Joining the estimated 500,000 who took to the streets of Mexico City July 8 to demand a recount in the contested presidential elections is, of all places, the Financial Times. The upper-crust British daily supported the officially victorious conservative candidate Felip Calderon, but in an editorial noting populist challenger Andres Manuel Lopez Obrador’s demands for a total recount, opined: “That is exactly what Mexico’s electoral authorities should do.” (La Jornada, July 11; FT, July 10)
This indicates that even conservatives fear a crisis of legitimacy in the Mexican system, and sense thte potential for a social explosion. Another strong critic of Lopez Obrador who is now accusing the government of fraud is Subcommander Marcos of the Zapatista rebels, who said in an interview with the daily La Jornada: “It is a question of a fraud orchestrated from Los Pinos [the presidential residence] and the central command of the PAN [Calderon’s National Action Party], placing in crisis the democracy, legality, and supposed neutrality of the IFE [Federal Electoral Institute].” (AP, July 7)
Writes Roger Burbach in a commentary online at (among other places) Niburu July 10:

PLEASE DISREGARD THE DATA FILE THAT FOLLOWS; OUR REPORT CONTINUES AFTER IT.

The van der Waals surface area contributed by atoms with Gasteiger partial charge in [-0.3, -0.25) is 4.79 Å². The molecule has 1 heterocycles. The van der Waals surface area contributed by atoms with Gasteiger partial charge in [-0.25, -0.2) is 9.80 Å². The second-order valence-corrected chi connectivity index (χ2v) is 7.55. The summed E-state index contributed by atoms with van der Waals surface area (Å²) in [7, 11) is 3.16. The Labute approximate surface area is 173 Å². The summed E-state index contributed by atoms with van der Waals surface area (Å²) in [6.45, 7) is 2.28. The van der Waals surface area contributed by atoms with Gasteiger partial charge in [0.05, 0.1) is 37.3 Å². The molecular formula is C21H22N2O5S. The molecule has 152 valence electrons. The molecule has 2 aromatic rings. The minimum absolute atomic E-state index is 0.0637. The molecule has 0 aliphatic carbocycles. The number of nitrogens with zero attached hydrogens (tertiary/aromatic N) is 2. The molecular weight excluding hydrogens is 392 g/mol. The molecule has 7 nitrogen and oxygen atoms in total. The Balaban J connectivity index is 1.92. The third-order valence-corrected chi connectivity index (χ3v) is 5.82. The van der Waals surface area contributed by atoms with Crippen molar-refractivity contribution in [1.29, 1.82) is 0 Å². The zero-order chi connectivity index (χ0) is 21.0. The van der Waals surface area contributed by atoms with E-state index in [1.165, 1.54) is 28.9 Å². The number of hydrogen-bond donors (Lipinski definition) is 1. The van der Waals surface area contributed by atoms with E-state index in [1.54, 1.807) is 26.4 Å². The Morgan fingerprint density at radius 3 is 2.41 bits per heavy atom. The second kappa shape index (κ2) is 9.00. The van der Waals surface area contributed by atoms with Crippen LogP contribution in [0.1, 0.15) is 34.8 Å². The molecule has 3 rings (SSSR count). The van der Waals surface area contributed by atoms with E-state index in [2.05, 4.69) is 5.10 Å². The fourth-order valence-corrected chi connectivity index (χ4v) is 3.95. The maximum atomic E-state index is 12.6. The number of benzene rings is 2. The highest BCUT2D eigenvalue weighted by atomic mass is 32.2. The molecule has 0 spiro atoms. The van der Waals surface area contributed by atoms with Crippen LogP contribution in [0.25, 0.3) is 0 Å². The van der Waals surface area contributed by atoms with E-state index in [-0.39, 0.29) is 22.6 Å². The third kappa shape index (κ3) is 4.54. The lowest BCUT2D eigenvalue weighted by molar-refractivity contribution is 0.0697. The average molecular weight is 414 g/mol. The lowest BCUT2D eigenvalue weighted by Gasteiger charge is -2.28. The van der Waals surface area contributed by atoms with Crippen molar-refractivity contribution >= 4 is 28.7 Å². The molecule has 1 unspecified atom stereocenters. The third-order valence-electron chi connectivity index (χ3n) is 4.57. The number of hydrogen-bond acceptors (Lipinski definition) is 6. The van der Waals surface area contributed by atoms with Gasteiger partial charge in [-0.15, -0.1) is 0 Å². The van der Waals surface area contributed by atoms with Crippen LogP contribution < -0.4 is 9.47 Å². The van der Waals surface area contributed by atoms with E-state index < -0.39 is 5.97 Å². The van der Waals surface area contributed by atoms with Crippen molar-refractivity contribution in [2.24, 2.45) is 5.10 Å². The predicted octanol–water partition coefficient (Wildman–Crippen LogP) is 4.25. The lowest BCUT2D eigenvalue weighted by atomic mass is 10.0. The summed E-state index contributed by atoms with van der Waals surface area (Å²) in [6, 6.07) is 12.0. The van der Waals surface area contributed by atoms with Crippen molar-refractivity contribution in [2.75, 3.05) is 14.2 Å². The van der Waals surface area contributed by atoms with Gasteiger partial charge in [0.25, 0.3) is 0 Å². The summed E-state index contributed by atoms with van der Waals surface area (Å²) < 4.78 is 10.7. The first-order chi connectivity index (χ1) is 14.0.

Over half a million people took to the streets of Mexico City on Saturday to protest the fraudulent election of Felipe Calderon. Andres Manuel Lopez Obrador, the real winner of the presidential election, told the huge crowd, “the elections were fraudulent from the start,” adding the incumbent president, Vincente Fox “has betrayed democracy.”
The reason Fox and his National Action Party (PAN) pulled out all the stops to steal the election is quite simple-they are desperately afraid of the growing class rebellion by Mexico’s poor and oppressed. The campaign slogan of Lopez Obrador was straight forward: “For the good of all, the poor first.” In a country where almost half the population lives below the poverty line Lopez Obrador pledged to provide a stipend to the elderly and health care for the poor… He also promised to renegotiate the North American Free Trade Agreement with the United States, particularly the clauses that allow the importation of cheap subsidized grains that undermine Mexico’s peasant producers.
Mexico has had two major social upheavals in its history. One came with the independence movement in 1810, and the other with the revolution that began in 1910. The current fraudulent election results could spark Mexico’s next social rebellion, four years before the exact century mark.